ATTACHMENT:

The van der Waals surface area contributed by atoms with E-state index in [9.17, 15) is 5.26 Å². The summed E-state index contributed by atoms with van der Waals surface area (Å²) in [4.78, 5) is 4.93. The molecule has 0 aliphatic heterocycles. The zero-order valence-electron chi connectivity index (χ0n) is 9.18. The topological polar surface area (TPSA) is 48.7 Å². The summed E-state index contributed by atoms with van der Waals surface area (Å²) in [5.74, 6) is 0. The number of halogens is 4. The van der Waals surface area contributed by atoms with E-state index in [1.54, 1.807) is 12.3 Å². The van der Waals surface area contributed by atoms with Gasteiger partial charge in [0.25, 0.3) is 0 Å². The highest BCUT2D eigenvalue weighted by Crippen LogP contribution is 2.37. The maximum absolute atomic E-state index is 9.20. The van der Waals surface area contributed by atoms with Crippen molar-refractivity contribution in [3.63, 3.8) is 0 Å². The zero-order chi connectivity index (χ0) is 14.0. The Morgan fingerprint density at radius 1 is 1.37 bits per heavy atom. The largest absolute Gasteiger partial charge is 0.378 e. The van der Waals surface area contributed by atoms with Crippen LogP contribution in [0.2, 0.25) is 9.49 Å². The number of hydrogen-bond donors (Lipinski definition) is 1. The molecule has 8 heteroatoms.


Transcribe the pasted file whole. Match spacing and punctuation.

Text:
The van der Waals surface area contributed by atoms with E-state index in [9.17, 15) is 5.26 Å². The summed E-state index contributed by atoms with van der Waals surface area (Å²) in [4.78, 5) is 4.93. The molecule has 0 aliphatic heterocycles. The zero-order valence-electron chi connectivity index (χ0n) is 9.18. The topological polar surface area (TPSA) is 48.7 Å². The summed E-state index contributed by atoms with van der Waals surface area (Å²) in [5.74, 6) is 0. The number of halogens is 4. The van der Waals surface area contributed by atoms with E-state index in [1.54, 1.807) is 12.3 Å². The van der Waals surface area contributed by atoms with Gasteiger partial charge in [0.25, 0.3) is 0 Å². The highest BCUT2D eigenvalue weighted by Crippen LogP contribution is 2.37. The maximum absolute atomic E-state index is 9.20. The van der Waals surface area contributed by atoms with Crippen molar-refractivity contribution in [3.63, 3.8) is 0 Å². The zero-order chi connectivity index (χ0) is 14.0. The Morgan fingerprint density at radius 1 is 1.37 bits per heavy atom. The largest absolute Gasteiger partial charge is 0.378 e. The van der Waals surface area contributed by atoms with Crippen LogP contribution in [0.2, 0.25) is 9.49 Å². The number of hydrogen-bond donors (Lipinski definition) is 1. The molecule has 8 heteroatoms.